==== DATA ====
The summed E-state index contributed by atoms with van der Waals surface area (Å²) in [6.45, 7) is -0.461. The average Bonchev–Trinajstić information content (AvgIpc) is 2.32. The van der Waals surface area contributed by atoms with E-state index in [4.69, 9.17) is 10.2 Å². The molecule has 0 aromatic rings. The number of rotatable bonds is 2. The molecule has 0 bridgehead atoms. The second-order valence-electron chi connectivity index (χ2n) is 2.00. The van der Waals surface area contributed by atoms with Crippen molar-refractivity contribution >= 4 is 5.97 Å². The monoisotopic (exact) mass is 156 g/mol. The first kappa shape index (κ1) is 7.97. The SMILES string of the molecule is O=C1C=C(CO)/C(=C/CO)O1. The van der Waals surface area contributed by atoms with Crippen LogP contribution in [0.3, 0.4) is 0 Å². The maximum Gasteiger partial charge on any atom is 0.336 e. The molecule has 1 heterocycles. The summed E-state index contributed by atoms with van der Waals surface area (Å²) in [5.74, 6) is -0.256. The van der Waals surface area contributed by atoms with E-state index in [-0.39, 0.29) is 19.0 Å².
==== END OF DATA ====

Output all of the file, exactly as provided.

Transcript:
The summed E-state index contributed by atoms with van der Waals surface area (Å²) in [6.45, 7) is -0.461. The average Bonchev–Trinajstić information content (AvgIpc) is 2.32. The van der Waals surface area contributed by atoms with E-state index in [4.69, 9.17) is 10.2 Å². The molecule has 0 aromatic rings. The number of rotatable bonds is 2. The molecule has 0 bridgehead atoms. The second-order valence-electron chi connectivity index (χ2n) is 2.00. The van der Waals surface area contributed by atoms with Crippen molar-refractivity contribution >= 4 is 5.97 Å². The monoisotopic (exact) mass is 156 g/mol. The first kappa shape index (κ1) is 7.97. The SMILES string of the molecule is O=C1C=C(CO)/C(=C/CO)O1. The van der Waals surface area contributed by atoms with Crippen LogP contribution in [0.3, 0.4) is 0 Å². The maximum Gasteiger partial charge on any atom is 0.336 e. The molecule has 1 heterocycles. The summed E-state index contributed by atoms with van der Waals surface area (Å²) in [5.74, 6) is -0.256. The van der Waals surface area contributed by atoms with E-state index in [-0.39, 0.29) is 19.0 Å².